Two more such trips this year: to the Cotswolds part of England and to Mallorca, Spain...
How is it you haven't dived Galapagos?
Isn't that fairly cold water and mostly Hammerheads?
IMHO, Investing should be about living the life you want, not avoiding the life you fear. | Run, You Clever Boy! [9085]

Cycle
Posts: 1533
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Location: Minneapolis

Re: For those who like travel, when did you retire and where are the most exciting places you travelled to?

Post by Cycle » Wed Apr 24, 2019 12:18 pm

TheTimeLord wrote:
Wed Apr 24, 2019 12:11 pm
Cycle wrote:
Wed Apr 24, 2019 12:10 pm
The Wizard wrote:
Fri Apr 19, 2019 8:21 pm
flyingaway wrote:
Fri Apr 19, 2019 6:30 pm
The title says everything.
I'm not fully retired, but travel is the thing to which I want to retire.
(Your financial situations may also help, if you don't mind).
Good Q, I agree.
I'm a SCUBA diver and for two decades prior to retirement in 2013, I did 7-10 day dive trips to the Caribbean mostly.
I've continued this in retirement, with repeat visits to Bonaire, Cozumel, Curacao, the Caymans, Belize, Maui, and even Jamaica.
And I've got a dive trip to Indonesia booked for 2020.

I also do Road Trips in retirement, most recently for the entire month of March: 7600 miles from New England to Arizona, with multiple stops in between.

I also do European adventure travel group trips in retirement, mostly involving day hikes. Three so far, to southern France, to Morocco, and to northern Italy.
Two more such trips this year: to the Cotswolds part of England and to Mallorca, Spain...
How is it you haven't dived Galapagos?
Isn't that fairly cold water and mostly Hammerheads?
Yes, freezing. Hood and thick wetsuit needed for below the thermocline.

Tons of massive hammerheads, turtles, sea lions, big Ray's, other sharks.

It's relatively easy to get to from the US, and no jet lag. Excluding airfare, my total ten day trip there cost $1400, 4 dive days (8 dives), 1 snorkel day. I planned the trip 12hrs before boarding the flight from Quito.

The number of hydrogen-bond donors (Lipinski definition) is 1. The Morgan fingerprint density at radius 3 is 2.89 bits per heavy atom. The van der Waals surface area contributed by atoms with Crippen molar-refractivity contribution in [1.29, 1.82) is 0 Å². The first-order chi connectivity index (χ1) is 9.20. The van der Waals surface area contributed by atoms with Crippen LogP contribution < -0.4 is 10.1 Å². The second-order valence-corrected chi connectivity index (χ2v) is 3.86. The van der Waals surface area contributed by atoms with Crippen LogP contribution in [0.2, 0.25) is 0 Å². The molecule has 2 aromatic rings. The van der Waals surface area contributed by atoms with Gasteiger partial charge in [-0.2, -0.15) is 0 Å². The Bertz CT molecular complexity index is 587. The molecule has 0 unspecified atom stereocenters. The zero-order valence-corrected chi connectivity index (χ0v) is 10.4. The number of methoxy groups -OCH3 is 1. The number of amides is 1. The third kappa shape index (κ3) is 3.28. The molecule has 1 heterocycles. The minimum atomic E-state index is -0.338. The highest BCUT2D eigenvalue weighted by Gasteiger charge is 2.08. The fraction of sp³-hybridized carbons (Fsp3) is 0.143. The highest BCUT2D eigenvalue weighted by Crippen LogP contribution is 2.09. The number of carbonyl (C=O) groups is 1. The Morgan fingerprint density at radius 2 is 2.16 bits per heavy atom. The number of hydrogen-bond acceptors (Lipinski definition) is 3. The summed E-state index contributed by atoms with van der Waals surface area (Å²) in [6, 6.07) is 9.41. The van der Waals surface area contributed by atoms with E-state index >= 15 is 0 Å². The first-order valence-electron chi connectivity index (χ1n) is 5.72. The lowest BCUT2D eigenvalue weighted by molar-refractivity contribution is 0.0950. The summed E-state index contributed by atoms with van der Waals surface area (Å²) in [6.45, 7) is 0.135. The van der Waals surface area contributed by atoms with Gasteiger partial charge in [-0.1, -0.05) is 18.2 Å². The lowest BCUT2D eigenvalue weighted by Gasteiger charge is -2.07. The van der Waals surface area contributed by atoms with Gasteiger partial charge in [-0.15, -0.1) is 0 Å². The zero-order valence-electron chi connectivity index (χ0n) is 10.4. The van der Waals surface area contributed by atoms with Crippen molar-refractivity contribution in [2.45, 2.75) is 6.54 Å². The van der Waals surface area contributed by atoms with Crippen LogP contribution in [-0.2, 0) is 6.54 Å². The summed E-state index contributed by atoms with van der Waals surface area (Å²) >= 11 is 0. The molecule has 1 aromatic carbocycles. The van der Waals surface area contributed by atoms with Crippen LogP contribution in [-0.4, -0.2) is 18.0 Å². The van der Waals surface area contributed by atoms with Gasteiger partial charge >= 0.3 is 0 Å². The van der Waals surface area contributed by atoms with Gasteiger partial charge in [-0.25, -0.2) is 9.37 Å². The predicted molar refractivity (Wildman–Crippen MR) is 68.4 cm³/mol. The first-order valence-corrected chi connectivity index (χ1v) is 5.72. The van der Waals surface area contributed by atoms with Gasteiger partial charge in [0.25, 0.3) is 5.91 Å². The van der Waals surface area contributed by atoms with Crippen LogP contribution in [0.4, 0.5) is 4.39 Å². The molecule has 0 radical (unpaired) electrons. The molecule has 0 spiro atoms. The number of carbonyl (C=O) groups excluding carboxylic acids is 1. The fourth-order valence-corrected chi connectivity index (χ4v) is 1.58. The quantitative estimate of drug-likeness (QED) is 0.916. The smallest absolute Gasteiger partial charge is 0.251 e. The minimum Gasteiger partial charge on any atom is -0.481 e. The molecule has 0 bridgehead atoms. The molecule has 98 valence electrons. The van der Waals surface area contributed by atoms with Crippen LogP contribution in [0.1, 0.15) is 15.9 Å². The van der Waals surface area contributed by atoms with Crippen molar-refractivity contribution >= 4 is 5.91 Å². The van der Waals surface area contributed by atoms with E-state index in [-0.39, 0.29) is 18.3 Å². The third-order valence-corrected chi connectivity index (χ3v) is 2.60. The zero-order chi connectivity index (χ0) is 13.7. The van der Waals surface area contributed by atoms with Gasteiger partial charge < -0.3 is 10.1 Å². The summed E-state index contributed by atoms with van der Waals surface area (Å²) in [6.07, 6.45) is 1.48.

Never look back unless you are planning to go that way

oldmotos
Posts: 56
Joined: Fri Aug 04, 2017 9:37 pm

Re: For those who like travel, when did you retire and where are the most exciting places you travelled to?

Post by oldmotos » Wed Apr 24, 2019 9:19 pm

I retired April 3 and my wife and I left on a road trip the next day from the Midwest to Nashville, Savannah, Miami etc, Then a cruise to Cuba and the Bahamas. Now at our vacation rental condo in SW Florida enjoying the great weather and beach and doing some repairs and updates. We will drive home next week and see some sights along the way.

The cruise was our first in 19 years and while we enjoyed it we enjoy other types of travel more. We do have a 10 day Mediterranean Cruise booked with three other couples next year that we are looking forward to.

Our plan is to hit the travel hard for several years while we have the energy and desire. Because of four wonderful & young grandchildren that live very close to us we plan to keep trips to 6 weeks or less while they still think we are cool!

Topic Author
flyingaway
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Re: For those who like travel, when did you retire and where are the most exciting places you travelled to?

Post by flyingaway » Wed Apr 24, 2019 9:28 pm

oldmotos wrote:
Wed Apr 24, 2019 9:19 pm
I retired April 3 and my wife and I left on a road trip the next day from the Midwest to Nashville, Savannah, Miami etc, Then a cruise to Cuba and the Bahamas. Now at our vacation rental condo in SW Florida enjoying the great weather and beach and doing some repairs and updates. We will drive home next week and see some sights along the way.

The cruise was our first in 19 years and while we enjoyed it we enjoy other types of travel more. We do have a 10 day Mediterranean Cruise booked with three other couples next year that we are looking forward to.